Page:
It's been a month of Sundays since my last book review, and unfortunately, there's no plans to resume them any time soon. :o( However, I did want to take a moment to share about a book I read recently. :o)
I've had the pleasure of reading two books by Ginny Yttrup--Lost and Found and now, Words. The latter book I finished a couple of weeks ago, and I've had trouble getting it out of my mind. I won't give away any spoilers except to say the subject matter was one that Ginny experienced personally, and knowing that it was a personal connection to her childhood brought tears to my eyes.
I loved the realness of Words. I loved getting a deeper meaning of some words that I've used all along, but how they can mean other things in different, uglier circumstances. I allowed myself to naively wonder how God can allow such horrible things to happen, but then allowed myself to take note of how he heals us after we've been scarred. Ginny's books reveal man's ugly human nature, but also about the God of the universe that washes away all of our sins.
For those that have never read Ginny's books, let me warn you ahead of time that hers are deep, emotional books. I happened to read her second book first, and there were no words to describe the way it made me feel. It was good, but difficult for me personally and the place I was in spiritually at that time.
So, not really a book review, per se...just my thoughts about a talented author and her very first novel. :o)
A link to more info about Words.
Many thanks to B&H Publishing for supplying a copy of Words.
Saturday, August 31, 2013
Tuesday, July 2, 2013
From the acclaimed author of To Die For comes a stirring novel told that sheds new light on Elizabeth I and her court. Sandra Byrd has attracted countless fans for evoking the complexity, grandeur, and brutality of the Tudor period. In her latest tour de force, she poses the question: What happens when serving a queen may cost you your marriage—or your life?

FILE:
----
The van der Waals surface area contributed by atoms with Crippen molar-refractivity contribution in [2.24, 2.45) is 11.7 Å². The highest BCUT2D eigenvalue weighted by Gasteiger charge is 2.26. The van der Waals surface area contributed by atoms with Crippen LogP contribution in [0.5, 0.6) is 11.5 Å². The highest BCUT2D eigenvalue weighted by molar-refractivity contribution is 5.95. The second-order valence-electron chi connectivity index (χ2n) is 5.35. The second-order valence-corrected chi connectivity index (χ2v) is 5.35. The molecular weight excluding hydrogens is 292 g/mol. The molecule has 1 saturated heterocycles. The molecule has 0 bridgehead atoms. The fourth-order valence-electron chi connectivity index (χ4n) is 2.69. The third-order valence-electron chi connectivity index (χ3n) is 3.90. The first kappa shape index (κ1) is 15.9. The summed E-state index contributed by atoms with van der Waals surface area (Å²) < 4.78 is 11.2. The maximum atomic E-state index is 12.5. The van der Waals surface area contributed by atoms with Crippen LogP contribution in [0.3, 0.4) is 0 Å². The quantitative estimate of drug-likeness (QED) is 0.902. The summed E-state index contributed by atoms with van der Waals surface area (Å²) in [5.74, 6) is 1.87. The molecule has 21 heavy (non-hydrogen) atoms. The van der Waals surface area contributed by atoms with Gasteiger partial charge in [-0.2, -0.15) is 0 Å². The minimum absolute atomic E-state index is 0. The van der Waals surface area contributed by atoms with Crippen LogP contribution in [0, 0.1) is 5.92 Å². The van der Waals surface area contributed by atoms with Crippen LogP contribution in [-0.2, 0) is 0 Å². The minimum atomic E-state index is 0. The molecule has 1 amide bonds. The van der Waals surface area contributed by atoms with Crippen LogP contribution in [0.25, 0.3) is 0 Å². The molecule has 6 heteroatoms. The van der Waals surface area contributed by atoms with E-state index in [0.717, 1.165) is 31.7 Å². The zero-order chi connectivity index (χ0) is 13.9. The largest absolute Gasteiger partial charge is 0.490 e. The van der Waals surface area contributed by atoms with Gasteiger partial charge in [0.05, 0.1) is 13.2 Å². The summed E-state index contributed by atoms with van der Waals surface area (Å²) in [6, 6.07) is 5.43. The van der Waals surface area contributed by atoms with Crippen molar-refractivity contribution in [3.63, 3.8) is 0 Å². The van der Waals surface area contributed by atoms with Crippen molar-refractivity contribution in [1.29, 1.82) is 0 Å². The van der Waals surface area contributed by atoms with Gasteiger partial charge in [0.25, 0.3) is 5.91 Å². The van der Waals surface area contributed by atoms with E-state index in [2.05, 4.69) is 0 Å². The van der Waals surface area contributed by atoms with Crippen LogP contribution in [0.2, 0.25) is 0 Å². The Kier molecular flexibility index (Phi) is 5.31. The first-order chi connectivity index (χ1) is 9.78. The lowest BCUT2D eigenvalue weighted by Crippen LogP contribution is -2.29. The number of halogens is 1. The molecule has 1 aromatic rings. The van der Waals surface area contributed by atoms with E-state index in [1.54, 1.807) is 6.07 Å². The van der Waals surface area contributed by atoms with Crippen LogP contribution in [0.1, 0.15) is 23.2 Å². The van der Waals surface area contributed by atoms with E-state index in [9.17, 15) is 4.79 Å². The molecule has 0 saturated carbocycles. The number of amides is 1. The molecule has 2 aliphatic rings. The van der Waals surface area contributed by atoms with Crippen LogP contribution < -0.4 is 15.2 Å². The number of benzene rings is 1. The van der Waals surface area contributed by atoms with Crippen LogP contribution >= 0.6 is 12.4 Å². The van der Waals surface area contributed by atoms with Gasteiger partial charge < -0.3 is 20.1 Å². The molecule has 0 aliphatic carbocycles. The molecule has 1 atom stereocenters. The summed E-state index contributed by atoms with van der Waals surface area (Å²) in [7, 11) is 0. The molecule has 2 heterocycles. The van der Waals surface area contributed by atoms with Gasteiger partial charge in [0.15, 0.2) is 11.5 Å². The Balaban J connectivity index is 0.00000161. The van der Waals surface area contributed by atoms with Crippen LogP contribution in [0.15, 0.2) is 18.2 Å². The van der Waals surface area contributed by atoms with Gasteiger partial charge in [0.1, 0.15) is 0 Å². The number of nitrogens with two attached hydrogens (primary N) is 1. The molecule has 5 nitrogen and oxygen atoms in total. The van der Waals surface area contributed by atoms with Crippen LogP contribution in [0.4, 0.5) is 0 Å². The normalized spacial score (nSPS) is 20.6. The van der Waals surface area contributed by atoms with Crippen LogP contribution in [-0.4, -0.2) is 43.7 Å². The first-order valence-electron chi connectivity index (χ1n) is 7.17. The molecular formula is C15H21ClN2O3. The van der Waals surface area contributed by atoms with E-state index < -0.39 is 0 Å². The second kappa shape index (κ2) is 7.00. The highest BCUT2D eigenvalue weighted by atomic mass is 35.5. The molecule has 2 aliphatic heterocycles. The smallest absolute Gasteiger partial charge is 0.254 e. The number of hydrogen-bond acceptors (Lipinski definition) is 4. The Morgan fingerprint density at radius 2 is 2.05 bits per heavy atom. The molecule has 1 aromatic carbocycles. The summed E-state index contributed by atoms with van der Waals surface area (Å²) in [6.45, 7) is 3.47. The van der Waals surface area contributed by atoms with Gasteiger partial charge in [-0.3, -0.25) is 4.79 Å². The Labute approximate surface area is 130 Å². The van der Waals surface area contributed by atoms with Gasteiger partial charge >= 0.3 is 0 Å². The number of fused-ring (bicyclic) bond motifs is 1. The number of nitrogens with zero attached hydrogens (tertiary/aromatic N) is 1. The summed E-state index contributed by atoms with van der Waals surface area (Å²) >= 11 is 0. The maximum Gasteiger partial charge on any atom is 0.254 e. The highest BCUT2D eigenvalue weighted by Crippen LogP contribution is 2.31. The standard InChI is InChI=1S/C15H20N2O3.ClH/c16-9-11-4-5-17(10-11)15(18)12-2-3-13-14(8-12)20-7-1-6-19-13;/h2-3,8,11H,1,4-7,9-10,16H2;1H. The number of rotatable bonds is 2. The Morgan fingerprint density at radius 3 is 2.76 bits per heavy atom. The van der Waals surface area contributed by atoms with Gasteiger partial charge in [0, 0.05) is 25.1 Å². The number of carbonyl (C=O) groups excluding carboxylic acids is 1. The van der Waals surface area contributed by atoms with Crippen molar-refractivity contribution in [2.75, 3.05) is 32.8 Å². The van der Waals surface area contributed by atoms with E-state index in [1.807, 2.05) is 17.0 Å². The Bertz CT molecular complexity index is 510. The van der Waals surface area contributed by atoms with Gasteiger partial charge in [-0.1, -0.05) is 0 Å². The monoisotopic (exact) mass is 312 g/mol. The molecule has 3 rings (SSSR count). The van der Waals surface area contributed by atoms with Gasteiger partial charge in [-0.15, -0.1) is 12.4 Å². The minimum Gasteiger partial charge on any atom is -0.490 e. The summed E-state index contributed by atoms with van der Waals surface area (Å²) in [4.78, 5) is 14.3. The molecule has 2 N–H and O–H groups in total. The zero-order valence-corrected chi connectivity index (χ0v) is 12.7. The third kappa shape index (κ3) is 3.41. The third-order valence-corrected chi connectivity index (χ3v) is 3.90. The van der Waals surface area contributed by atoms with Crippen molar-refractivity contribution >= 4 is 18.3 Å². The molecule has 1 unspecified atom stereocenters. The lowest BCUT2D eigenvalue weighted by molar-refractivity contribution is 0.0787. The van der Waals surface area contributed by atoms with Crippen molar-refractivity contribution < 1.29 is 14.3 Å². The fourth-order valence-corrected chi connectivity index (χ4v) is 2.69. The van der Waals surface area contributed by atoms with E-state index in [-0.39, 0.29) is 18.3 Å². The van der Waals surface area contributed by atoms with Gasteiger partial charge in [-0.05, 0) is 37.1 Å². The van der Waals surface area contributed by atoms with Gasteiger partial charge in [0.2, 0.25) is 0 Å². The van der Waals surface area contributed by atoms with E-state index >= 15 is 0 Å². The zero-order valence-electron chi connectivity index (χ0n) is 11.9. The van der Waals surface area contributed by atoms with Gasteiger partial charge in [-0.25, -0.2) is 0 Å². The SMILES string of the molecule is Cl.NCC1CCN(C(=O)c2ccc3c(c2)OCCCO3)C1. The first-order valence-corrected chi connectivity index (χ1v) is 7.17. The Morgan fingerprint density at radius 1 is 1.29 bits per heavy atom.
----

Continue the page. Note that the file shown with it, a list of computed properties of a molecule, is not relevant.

In 1565, seventeen-year-old Elin von Snakenborg leaves Sweden on a treacherous journey to England. Her fiance has fallen in love with her sister and her dowry money has been gambled away, but ahead of her lies an adventure that will take her to the dizzying heights of Tudor power. Transformed through marriage into Helena, the Marchioness of Northampton, she becomes the highest-ranking woman in Elizabeth’s circle. But in a court that is surrounded by Catholic enemies who plot the queen’s downfall, Helena is forced to choose between an unyielding monarch and the husband she’s not sure she can trust—a choice that will provoke catastrophic consequences.
Vividly conjuring the years leading up to the beheading of Mary Queen of Scots, Roses Have Thorns is a brilliant exploration of treason, both to the realm and to the heart.
It's been several weeks now since I read Roses Have Thorns, and I'm ashamed to say that I've struggled with writing my review of this book. Sandra is not only a great author, but someone that I now think of as a friend. Perhaps that's why I've...um...slightly avoided writing a review of RHT because I didn't connect with it the way I'd hoped I would.
Compared to the other two books in the Ladies in Waiting series, this novel features a Queen rather than the wife of a king. That alone took some getting used to because, as a reader, I wasn't accustomed to being that close to the decisions made by a leader of a country since the first two books were not told from that viewpoint. However, I felt that I learned a great deal more about the political intrigue that must've been rampant at that time, as well as the willingness of Elizabeth I to be totally and completely devoted to her country rather than finding a husband.